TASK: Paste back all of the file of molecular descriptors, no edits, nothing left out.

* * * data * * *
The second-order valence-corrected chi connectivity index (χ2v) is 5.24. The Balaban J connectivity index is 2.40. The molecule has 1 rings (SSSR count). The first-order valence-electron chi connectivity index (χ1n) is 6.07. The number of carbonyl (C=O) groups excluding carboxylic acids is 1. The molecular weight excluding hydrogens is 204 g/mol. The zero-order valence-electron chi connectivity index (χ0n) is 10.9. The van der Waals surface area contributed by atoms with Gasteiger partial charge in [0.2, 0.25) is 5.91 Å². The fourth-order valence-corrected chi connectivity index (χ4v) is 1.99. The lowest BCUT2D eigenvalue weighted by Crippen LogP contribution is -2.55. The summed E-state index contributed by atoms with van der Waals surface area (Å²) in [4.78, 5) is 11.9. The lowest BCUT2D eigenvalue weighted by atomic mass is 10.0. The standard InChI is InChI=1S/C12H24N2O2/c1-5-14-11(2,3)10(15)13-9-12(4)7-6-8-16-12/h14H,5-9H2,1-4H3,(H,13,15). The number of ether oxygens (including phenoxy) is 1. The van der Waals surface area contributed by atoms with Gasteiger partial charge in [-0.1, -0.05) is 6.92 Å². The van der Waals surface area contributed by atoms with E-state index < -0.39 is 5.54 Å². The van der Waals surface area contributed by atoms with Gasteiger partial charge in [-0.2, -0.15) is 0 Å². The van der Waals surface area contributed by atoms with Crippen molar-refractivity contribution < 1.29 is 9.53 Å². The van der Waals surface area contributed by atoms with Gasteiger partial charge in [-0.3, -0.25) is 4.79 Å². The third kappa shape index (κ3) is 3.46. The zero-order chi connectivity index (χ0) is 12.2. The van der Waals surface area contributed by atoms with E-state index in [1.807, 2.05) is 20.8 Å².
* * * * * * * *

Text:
The second-order valence-corrected chi connectivity index (χ2v) is 5.24. The Balaban J connectivity index is 2.40. The molecule has 1 rings (SSSR count). The first-order valence-electron chi connectivity index (χ1n) is 6.07. The number of carbonyl (C=O) groups excluding carboxylic acids is 1. The molecular weight excluding hydrogens is 204 g/mol. The zero-order valence-electron chi connectivity index (χ0n) is 10.9. The van der Waals surface area contributed by atoms with Gasteiger partial charge in [0.2, 0.25) is 5.91 Å². The fourth-order valence-corrected chi connectivity index (χ4v) is 1.99. The lowest BCUT2D eigenvalue weighted by Crippen LogP contribution is -2.55. The summed E-state index contributed by atoms with van der Waals surface area (Å²) in [4.78, 5) is 11.9. The lowest BCUT2D eigenvalue weighted by atomic mass is 10.0. The standard InChI is InChI=1S/C12H24N2O2/c1-5-14-11(2,3)10(15)13-9-12(4)7-6-8-16-12/h14H,5-9H2,1-4H3,(H,13,15). The number of ether oxygens (including phenoxy) is 1. The van der Waals surface area contributed by atoms with Gasteiger partial charge in [-0.1, -0.05) is 6.92 Å². The van der Waals surface area contributed by atoms with E-state index < -0.39 is 5.54 Å². The van der Waals surface area contributed by atoms with Gasteiger partial charge in [-0.2, -0.15) is 0 Å². The van der Waals surface area contributed by atoms with Crippen molar-refractivity contribution < 1.29 is 9.53 Å². The van der Waals surface area contributed by atoms with Gasteiger partial charge in [-0.3, -0.25) is 4.79 Å². The third kappa shape index (κ3) is 3.46. The zero-order chi connectivity index (χ0) is 12.2. The van der Waals surface area contributed by atoms with E-state index in [1.807, 2.05) is 20.8 Å².